Out[10]: [[ 1.+0.j 2.+0.j 3.+0.j]
[ 4.+0.j 5.+0.j 6.+0.j]]
96
In [11]: x = np.array([[1,2,3],[4,5,6]], dtype = np.uint32)
print(x)
print(x.nbytes)
Out[11]: [[ 1 2 3]
[ 4 4294967291 6]]
24
As you can see, each type consumes a different number of bytes. Imagine you have a matrix as follows and that you are using int64 or int32 as the data type:
In [12]: x = np.array([[1,2,3],[4,5,6]], dtype = np.int64)
print("int64 consumes",x.nbytes, "bytes")
x = np.array([[1,2,3],[4,5,6]], dtype = np.int32)
print("int32 consumes",x.nbytes, "bytes")
Out[12]: int64 consumes 48 bytes
int32 consumes 24 bytes
The memory need is doubled if you use int64. Ask this question to yourself; which data type would suffice? Until your numbers are higher than 2,147,483,648 and lower than 2,147,483,647, using int32 is enough. Imagine you have a huge array with a size over 100 MB. In such cases, this conversion plays a crucial role in performance.
As you may have noticed in the previous example, when you were changing the data types, you were creating an array each time. Technically, you cannot change the dtype after you create the array. However, what you can do is either create it again or copy the existing one with a new dtype and with the astype attribute. Let's create a copy of the array with the new dtype. Here is an example of how you can also change your dtype with the astype attribute:
In [13]: x_copy = np.array(x, dtype = np.float)
x_copy
Out[13]: array([[ 1., 2., 3.],
[ 4., 5., 6.]])
In [14]: x_copy_int = x_copy.astype(np.int)
x_copy_int
Out[14]: array([[1, 2, 3],
[4, 5, 6]])
Please keep in mind that when you use the astype attribute, it doesn't change the dtype of the x_copy, even though you applied it to x_copy. It keeps the x_copy, but creates a x_copy_int:
In [15]: x_copy
Out[15]: array([[ 1., 2., 3.],
[ 4., 5., 6.]])
Let's imagine a case where you are working in a research group that tries to identify and calculate the risks of an individual patient who has cancer. You have 100,000 records (rows), where each row represents a single patient, and each patient has 100 features (results of some of the tests). As a result, you have (100000, 100) arrays:
In [16]: Data_Cancer= np.random.rand(100000,100)
print(type(Data_Cancer))
print(Data_Cancer.dtype)
print(Data_Cancer.nbytes)
Data_Cancer_New = np.array(Data_Cancer, dtype = np.float32)
print(Data_Cancer_New.nbytes)
Out[16]: <class 'numpy.ndarray'>
float64
80000000
40000000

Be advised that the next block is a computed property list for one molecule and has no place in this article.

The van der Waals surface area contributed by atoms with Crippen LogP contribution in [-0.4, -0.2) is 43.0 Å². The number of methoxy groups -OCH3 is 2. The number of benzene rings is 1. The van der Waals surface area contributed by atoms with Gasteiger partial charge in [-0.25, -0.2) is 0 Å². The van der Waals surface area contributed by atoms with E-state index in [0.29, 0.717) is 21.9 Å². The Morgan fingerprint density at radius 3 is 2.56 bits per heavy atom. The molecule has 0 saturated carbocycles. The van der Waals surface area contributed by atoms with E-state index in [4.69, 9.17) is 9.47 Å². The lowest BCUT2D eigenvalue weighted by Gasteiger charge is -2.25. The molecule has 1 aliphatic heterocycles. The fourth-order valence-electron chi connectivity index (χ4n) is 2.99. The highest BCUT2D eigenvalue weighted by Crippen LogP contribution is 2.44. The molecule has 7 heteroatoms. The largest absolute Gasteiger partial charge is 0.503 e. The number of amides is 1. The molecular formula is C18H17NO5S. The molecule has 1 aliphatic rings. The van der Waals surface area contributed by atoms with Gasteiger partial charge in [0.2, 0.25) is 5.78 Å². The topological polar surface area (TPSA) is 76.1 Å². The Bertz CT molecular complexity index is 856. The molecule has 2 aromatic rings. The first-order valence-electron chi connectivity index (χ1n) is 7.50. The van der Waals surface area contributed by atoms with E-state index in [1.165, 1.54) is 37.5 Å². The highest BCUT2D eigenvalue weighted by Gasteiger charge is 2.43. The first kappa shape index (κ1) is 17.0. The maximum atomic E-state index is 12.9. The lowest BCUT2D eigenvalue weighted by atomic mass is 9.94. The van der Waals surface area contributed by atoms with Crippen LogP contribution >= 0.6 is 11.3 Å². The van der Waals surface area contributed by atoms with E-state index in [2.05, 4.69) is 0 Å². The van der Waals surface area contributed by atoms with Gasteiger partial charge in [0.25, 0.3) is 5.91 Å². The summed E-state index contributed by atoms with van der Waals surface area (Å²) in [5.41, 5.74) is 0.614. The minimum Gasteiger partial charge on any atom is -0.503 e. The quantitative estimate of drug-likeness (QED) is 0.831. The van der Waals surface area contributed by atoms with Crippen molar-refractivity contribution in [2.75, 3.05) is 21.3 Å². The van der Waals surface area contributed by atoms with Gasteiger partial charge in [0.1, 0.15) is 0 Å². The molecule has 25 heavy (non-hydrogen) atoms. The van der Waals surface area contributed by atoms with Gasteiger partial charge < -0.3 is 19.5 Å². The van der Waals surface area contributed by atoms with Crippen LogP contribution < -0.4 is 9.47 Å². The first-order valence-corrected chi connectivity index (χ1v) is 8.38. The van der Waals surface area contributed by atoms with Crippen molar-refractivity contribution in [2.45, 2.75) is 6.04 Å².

As you can see from the preceding code, their size decreases from 80 MB to 40 MB just by changing the dtype. What we get in return is less precision after decimal points. Instead of being precise to 16 decimals points, you will have only 7 decimals. In some machine learning algorithms, precision can be negligible. In such cases, you should feel free to adjust your dtype so that it minimizes your memory usage.
NumPy array operations
This section will guide you through the creation and manipulation of numerical data with NumPy. Let's start by creating a NumPy array from the list:
In [17]: my_list = [2, 14, 6, 8]
my_array = np.asarray(my_list)
type(my_array)
Out[17]: numpy.ndarray
Let's do some addition, subtraction, multiplication, and division with scalar values:
In [18]: my_array + 2
Out[18]: array([ 4, 16, 8, 10])
In [19]: my_array  1
Out[19]: array([ 1, 13, 5, 7])
In [20]: my_array * 2
Out[20]: array([ 4, 28, 12, 16, 8])
In [21]: my_array / 2
Out[21]: array([ 1. , 7. , 3. , 4. ])
It's much harder to do the same operations in a list because the list does not support vectorized operations and you need to iterate its elements. There are many ways to create NumPy arrays, and now you will use one of these methods to create an array which is full of zeros. Later, you will perform some arithmetic operations to see how NumPy behaves in elementwise operations between two arrays:
In [22]: second_array = np.zeros(4) + 3
second_array
Out[22]: array([ 3., 3., 3., 3.])
In [23]: my_array  second_array
Out[23]: array([ 1., 11., 3., 5.])
In [24]: second_array / my_array
Out[24]: array([ 1.5 , 0.21428571, 0.5 , 0.375 ])
As we did in the previous code, you can create an array which is full of ones with np.ones or an identity array with np.identity and do the same algebraic operations that you did previously:
In [25]: second_array = np.ones(4) + 3
second_array
Out[25]: array([ 4., 4., 4., 4.])
In [26]: my_array  second_array
Out[26]: array([ 2., 10., 2., 4.])
In [27]: second_array / my_array